Chinese kayaker Haihai is seen whitewater kayaking. Photo courtesy of photographer Peacock
A group of Chinese grassroots whitewater kayakers has accomplished group #kayaking over the weekend in the formidable Laojun Rapid in the Jinsha River, the upper section of the Yangtze River, in western China.
The 10-people group kayaking was successfully conducted on Saturday. Seven of them completed kayaking in four sections of rapid and the other three finished a part of the rapid.
The 4.63-km Laojun Rapid is divided into four sections classed by difficulty from Class III to V.
Setting off from Xiaotianba village in Luquan, southwest China’s Yunnan Province, the group finished their 33-km journey on the Jinsha River in 10 hours.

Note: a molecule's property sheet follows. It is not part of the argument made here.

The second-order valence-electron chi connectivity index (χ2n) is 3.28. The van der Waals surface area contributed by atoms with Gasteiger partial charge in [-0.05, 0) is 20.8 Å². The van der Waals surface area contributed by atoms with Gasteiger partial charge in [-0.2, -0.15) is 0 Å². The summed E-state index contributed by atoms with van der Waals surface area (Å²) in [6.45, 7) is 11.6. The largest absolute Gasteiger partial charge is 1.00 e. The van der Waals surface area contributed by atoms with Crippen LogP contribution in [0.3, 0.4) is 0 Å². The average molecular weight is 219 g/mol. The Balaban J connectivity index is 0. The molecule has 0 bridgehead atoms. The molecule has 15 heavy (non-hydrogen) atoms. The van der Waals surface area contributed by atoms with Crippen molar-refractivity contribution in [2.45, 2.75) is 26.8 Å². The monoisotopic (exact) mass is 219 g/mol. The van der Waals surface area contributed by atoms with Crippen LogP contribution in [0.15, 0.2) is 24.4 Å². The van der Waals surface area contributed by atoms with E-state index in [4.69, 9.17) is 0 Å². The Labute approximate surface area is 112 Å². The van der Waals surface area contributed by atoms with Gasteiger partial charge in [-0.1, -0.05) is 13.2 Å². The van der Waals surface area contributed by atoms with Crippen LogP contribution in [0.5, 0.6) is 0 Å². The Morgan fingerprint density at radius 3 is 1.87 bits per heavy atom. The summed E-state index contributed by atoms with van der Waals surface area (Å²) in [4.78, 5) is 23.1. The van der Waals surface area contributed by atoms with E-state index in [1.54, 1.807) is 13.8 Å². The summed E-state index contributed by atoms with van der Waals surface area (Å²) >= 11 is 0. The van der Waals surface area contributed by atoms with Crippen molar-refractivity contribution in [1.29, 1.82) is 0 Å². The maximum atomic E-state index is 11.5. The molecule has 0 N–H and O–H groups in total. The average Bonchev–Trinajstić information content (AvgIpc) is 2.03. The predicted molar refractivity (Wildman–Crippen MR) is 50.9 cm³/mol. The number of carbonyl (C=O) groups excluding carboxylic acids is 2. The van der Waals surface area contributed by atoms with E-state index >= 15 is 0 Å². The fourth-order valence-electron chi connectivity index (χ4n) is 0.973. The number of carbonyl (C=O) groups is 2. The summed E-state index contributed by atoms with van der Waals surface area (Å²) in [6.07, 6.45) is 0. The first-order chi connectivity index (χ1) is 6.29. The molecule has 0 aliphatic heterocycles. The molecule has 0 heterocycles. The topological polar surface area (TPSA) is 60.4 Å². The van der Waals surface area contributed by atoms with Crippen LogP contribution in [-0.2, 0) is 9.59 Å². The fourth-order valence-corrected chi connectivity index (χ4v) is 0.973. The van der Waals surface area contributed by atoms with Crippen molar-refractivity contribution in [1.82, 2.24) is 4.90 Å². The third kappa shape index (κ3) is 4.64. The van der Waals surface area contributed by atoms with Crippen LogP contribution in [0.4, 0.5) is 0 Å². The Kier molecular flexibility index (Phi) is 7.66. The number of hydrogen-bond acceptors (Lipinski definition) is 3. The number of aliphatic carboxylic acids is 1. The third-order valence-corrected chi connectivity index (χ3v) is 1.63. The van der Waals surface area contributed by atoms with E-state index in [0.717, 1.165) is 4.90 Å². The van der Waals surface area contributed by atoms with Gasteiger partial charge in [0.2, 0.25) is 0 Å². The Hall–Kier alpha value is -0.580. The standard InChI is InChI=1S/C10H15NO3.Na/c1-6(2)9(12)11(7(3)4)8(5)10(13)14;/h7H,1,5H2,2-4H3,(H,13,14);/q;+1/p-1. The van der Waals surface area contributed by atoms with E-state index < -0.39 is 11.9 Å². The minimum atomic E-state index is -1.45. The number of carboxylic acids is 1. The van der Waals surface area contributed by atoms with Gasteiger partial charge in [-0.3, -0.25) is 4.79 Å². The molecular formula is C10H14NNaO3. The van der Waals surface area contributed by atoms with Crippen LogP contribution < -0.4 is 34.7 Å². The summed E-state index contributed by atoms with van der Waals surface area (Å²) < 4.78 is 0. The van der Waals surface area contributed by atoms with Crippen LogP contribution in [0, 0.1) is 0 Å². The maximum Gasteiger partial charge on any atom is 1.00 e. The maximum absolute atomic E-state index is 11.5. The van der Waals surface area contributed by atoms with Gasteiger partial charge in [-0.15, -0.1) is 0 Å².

Chinese kayaker Deepblue is seen whitewater kayaking. Photo courtesy of Fu Liang
The kayaking was also live-streamed by the local authority of Huidong county in southwest China’s Sichuan Province where the rapid roars through.
Earlier records showed that the Laojun Rapid had been previously run by three Chinese adventurers in a sealed capsule in 1986 and several American rafters and two kayakers in 2019, making the Saturday running the first and only for Chinese kayakers, also the last, since the raging torrents of the Laojun Rapid will later die down along with the construction of Baihetan hydropower station.
Straddling on the Jinsha River, Baihetan is the second-largest in China after the Three Gorges Dam. Its first batch of generating units is scheduled to start operation in July, according to Xinhua.
Photo courtesy of Yang Fan
With more and more Chinese sports lovers heading outdoors to get intimate with nature, whitewater running, along with other extreme sports including paragliding, has been embraced with increased popularity. But the number of rivers with no man-made hydropower project is on the decline, making whitewater running on free-flowing rivers a rare and precious delight.